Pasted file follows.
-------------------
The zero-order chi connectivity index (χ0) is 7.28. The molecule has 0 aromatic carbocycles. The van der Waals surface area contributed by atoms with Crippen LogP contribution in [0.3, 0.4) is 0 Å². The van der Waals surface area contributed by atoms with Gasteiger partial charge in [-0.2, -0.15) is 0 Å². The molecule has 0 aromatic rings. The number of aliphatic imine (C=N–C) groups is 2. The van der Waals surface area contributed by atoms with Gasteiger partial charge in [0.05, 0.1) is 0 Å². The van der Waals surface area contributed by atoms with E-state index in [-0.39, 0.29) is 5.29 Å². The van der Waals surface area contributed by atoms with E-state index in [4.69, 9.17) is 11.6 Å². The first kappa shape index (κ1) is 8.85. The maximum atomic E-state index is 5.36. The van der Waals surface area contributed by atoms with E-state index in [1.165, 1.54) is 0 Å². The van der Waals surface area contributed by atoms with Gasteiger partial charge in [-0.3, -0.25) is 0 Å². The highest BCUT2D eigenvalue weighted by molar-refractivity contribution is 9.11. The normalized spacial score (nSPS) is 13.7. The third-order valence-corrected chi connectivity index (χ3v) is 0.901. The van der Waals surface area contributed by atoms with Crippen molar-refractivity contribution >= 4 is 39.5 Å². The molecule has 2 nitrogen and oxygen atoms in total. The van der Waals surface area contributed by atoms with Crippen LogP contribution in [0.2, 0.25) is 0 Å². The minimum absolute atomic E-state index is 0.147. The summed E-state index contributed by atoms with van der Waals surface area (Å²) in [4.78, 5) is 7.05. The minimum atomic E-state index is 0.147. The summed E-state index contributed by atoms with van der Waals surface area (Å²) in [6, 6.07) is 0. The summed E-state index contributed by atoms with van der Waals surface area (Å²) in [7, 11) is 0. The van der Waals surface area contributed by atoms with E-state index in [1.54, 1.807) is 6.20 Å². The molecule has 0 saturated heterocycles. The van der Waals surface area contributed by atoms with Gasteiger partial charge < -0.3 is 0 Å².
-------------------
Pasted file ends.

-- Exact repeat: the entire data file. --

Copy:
The zero-order chi connectivity index (χ0) is 7.28. The molecule has 0 aromatic carbocycles. The van der Waals surface area contributed by atoms with Crippen LogP contribution in [0.3, 0.4) is 0 Å². The van der Waals surface area contributed by atoms with Gasteiger partial charge in [-0.2, -0.15) is 0 Å². The molecule has 0 aromatic rings. The number of aliphatic imine (C=N–C) groups is 2. The van der Waals surface area contributed by atoms with Gasteiger partial charge in [0.05, 0.1) is 0 Å². The van der Waals surface area contributed by atoms with E-state index in [-0.39, 0.29) is 5.29 Å². The van der Waals surface area contributed by atoms with E-state index in [4.69, 9.17) is 11.6 Å². The first kappa shape index (κ1) is 8.85. The maximum atomic E-state index is 5.36. The van der Waals surface area contributed by atoms with E-state index in [1.165, 1.54) is 0 Å². The van der Waals surface area contributed by atoms with Gasteiger partial charge in [-0.3, -0.25) is 0 Å². The highest BCUT2D eigenvalue weighted by molar-refractivity contribution is 9.11. The normalized spacial score (nSPS) is 13.7. The third-order valence-corrected chi connectivity index (χ3v) is 0.901. The van der Waals surface area contributed by atoms with Crippen molar-refractivity contribution >= 4 is 39.5 Å². The molecule has 2 nitrogen and oxygen atoms in total. The van der Waals surface area contributed by atoms with Crippen LogP contribution in [0.2, 0.25) is 0 Å². The minimum absolute atomic E-state index is 0.147. The summed E-state index contributed by atoms with van der Waals surface area (Å²) in [4.78, 5) is 7.05. The minimum atomic E-state index is 0.147. The summed E-state index contributed by atoms with van der Waals surface area (Å²) in [6, 6.07) is 0. The summed E-state index contributed by atoms with van der Waals surface area (Å²) in [7, 11) is 0. The van der Waals surface area contributed by atoms with E-state index in [1.54, 1.807) is 6.20 Å². The molecule has 0 saturated heterocycles. The van der Waals surface area contributed by atoms with Gasteiger partial charge < -0.3 is 0 Å².